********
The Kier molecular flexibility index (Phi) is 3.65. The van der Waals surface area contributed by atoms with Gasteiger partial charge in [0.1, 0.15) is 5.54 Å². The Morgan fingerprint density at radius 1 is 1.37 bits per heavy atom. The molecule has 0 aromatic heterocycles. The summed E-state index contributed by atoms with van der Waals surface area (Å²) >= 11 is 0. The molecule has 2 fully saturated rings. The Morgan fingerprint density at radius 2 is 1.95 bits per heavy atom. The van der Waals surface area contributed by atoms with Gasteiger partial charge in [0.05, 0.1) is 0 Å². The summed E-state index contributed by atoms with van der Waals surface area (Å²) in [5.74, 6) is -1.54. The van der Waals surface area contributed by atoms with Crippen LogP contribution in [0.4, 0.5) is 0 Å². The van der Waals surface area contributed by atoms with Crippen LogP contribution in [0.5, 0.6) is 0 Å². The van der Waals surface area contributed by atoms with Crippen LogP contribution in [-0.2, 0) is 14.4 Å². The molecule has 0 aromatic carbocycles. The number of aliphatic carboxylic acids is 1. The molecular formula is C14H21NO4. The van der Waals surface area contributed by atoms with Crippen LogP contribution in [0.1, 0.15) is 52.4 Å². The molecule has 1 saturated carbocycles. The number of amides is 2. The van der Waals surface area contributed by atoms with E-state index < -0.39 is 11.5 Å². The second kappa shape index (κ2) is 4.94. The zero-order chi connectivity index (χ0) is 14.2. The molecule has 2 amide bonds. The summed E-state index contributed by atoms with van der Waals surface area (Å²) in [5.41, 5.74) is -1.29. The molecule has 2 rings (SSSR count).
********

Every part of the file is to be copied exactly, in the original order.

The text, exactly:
The Kier molecular flexibility index (Phi) is 3.65. The van der Waals surface area contributed by atoms with Gasteiger partial charge in [0.1, 0.15) is 5.54 Å². The Morgan fingerprint density at radius 1 is 1.37 bits per heavy atom. The molecule has 0 aromatic heterocycles. The summed E-state index contributed by atoms with van der Waals surface area (Å²) >= 11 is 0. The molecule has 2 fully saturated rings. The Morgan fingerprint density at radius 2 is 1.95 bits per heavy atom. The van der Waals surface area contributed by atoms with Gasteiger partial charge in [0.05, 0.1) is 0 Å². The summed E-state index contributed by atoms with van der Waals surface area (Å²) in [5.74, 6) is -1.54. The van der Waals surface area contributed by atoms with Crippen LogP contribution in [0.4, 0.5) is 0 Å². The van der Waals surface area contributed by atoms with Crippen LogP contribution in [0.5, 0.6) is 0 Å². The van der Waals surface area contributed by atoms with Crippen LogP contribution in [-0.2, 0) is 14.4 Å². The molecule has 0 aromatic carbocycles. The number of aliphatic carboxylic acids is 1. The molecular formula is C14H21NO4. The van der Waals surface area contributed by atoms with Crippen LogP contribution in [0.1, 0.15) is 52.4 Å². The molecule has 1 saturated carbocycles. The number of amides is 2. The van der Waals surface area contributed by atoms with E-state index < -0.39 is 11.5 Å². The second kappa shape index (κ2) is 4.94. The zero-order chi connectivity index (χ0) is 14.2. The molecule has 2 amide bonds. The summed E-state index contributed by atoms with van der Waals surface area (Å²) in [5.41, 5.74) is -1.29. The molecule has 2 rings (SSSR count).